Intel Gets the Antitrust Silicon Slab Slam by the FTC

Last Updated Aug 4, 2010 1:19 PM EDT

The Economist mused about the end of the rule of Wintel -- the combination of Microsoft (MSFT) and Intel (INTC) that ruled personal computing for decades. This morning, the FTC announced an antitrust agreement with the chip maker that pretty much guarantees that fate.

As I've been saying for years, the high tech industry has acted as though regulations didn't apply to it. Such companies as Intel, Apple (AAPL), and Google (GOOG) have effectively begged regulators to take their best shot. The European Union has already started on both Intel and Google. Various bodies in the US have looked at all three.

I'd have included Microsoft in the list, except it's already been through the wringer, and, over the next few years, these other companies will learn what it's like. Intel is just first in line, and the implications of the settlement are significant. Forget fines that mean little to cash flush corporations. Even the $1.45 billion levied against Intel by the EU has nothing on what the company has just had agree to do and avoid, according to the FTC:

  • "[refrain from] conditioning benefits to computer makers in exchange for their promise to buy chips from Intel exclusively or to refuse to buy chips from others" and "retaliating against computer makers if they do business with non-Intel suppliers by withholding benefits from them"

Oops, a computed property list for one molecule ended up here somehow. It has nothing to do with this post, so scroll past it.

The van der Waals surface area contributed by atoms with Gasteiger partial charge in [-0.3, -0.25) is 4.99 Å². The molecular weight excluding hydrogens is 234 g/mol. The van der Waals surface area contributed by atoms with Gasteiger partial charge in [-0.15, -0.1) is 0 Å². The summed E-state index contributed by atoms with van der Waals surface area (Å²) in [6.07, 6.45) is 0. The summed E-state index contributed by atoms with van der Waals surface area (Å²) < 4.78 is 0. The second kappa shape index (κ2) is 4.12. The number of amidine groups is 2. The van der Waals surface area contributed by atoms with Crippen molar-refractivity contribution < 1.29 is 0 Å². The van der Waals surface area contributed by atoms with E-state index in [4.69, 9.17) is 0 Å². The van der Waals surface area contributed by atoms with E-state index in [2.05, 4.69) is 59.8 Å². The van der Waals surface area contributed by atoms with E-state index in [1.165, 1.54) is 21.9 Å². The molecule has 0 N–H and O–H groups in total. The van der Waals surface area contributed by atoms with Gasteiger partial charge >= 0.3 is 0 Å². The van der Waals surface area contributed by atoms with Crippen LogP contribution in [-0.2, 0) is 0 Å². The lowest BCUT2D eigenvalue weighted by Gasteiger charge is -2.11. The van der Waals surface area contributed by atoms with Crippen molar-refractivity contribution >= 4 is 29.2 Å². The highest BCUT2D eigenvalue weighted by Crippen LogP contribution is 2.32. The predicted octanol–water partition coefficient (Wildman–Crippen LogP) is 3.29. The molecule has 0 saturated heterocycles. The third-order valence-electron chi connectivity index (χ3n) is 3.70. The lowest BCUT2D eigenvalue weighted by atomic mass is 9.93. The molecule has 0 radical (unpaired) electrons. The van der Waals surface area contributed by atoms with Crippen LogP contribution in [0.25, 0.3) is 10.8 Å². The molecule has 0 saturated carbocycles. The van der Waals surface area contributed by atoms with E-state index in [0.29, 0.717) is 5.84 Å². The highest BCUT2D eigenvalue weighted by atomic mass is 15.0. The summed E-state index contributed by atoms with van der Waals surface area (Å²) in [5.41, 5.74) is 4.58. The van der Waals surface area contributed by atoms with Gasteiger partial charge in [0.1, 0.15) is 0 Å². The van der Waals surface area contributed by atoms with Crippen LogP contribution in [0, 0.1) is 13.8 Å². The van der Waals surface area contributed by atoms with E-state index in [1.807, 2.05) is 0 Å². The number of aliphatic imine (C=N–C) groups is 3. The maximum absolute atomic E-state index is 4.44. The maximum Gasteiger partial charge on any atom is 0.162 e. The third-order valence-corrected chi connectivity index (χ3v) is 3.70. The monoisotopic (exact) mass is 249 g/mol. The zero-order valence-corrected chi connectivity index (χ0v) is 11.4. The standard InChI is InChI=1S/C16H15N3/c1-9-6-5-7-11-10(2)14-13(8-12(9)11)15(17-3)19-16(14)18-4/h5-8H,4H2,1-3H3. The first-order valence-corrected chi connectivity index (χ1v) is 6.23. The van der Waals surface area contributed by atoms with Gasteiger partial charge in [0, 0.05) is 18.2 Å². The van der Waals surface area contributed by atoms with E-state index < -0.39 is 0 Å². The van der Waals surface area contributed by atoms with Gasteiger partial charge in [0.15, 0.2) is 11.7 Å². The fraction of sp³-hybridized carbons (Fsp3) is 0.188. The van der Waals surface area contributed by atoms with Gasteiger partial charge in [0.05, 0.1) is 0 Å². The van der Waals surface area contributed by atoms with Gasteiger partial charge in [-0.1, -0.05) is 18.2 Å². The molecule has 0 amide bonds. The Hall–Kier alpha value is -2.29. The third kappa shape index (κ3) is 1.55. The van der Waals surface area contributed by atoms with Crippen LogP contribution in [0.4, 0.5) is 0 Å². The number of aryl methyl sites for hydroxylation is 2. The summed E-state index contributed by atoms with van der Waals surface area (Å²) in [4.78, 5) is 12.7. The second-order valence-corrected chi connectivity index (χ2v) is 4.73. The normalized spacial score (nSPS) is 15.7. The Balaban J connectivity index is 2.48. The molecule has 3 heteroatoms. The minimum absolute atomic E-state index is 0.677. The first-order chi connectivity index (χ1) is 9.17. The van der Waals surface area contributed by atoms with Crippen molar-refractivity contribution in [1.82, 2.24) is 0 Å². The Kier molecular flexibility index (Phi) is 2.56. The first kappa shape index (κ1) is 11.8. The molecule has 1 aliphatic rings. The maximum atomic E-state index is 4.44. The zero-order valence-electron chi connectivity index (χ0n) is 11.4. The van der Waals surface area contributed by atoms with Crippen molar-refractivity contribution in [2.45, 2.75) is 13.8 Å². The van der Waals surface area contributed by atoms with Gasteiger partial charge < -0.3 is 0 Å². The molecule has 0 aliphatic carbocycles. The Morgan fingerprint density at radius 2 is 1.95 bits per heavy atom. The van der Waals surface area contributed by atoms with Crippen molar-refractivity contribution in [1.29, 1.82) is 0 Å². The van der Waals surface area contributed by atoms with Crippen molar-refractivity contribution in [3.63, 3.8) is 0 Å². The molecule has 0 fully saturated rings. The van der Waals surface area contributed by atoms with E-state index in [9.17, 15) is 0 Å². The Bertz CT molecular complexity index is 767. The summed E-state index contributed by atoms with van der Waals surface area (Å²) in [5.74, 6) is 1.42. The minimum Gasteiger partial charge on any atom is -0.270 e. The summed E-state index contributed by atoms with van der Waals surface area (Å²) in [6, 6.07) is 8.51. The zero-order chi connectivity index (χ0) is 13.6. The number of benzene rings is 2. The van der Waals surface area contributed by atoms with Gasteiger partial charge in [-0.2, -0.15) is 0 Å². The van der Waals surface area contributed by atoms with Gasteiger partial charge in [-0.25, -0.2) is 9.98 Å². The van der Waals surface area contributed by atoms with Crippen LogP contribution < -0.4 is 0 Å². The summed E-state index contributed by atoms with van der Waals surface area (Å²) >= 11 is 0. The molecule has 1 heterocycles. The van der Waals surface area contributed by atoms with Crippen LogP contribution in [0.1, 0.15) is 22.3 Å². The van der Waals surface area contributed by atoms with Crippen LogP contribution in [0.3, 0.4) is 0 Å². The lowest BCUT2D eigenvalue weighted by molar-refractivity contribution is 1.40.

• "modify its intellectual property agreements with AMD, Nvidia, and Via so that those companies have more freedom to consider mergers or joint ventures with other companies, without the threat of being sued by Intel for patent infringement"
  • "offer to extend Via's x86 licensing agreement for five years beyond the current agreement, which expires in 2013"
  • "maintain a key interface, known as the PCI Express Bus, for at least six years in a way that will not limit the performance of graphics processing chips. These assurances will provide incentives to manufacturers of complementary, and potentially competitive, products to Intel's CPUs to continue to innovate"
  • "disclose to software developers that Intel computer compilers discriminate between Intel chips and non-Intel chips, and that they may not register all the features of non-Intel chips. Intel also will have to reimburse all software vendors who want to recompile their software using a non-Intel compiler"
None of this is window dressing (pardon the pun). The FTC's actions go straight to the heart of strategies that Intel has used for years to gain advantage over and above what manufacturing scale and technical features and innovation provide.

Even more than taking pressure off direct competitors, the FTC has unshackled PC manufacturers, which have already begun integrating new chips and operating systems into their product portfolios. Given the general direction of technical development, you can also expect that after the six years this seems to be in play, technology will have changed enough to permanently trip Intel's dominance. And the coming years are going to bring similar results to the high tech industry.


Image: Flickr user Vishal Somaiya, CC 2.0.
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    Erik Sherman is a widely published writer and editor who also does select ghosting and corporate work. The views expressed in this column belong to Sherman and do not represent the views of CBS Interactive. Follow him on Twitter at @ErikSherman or on Facebook.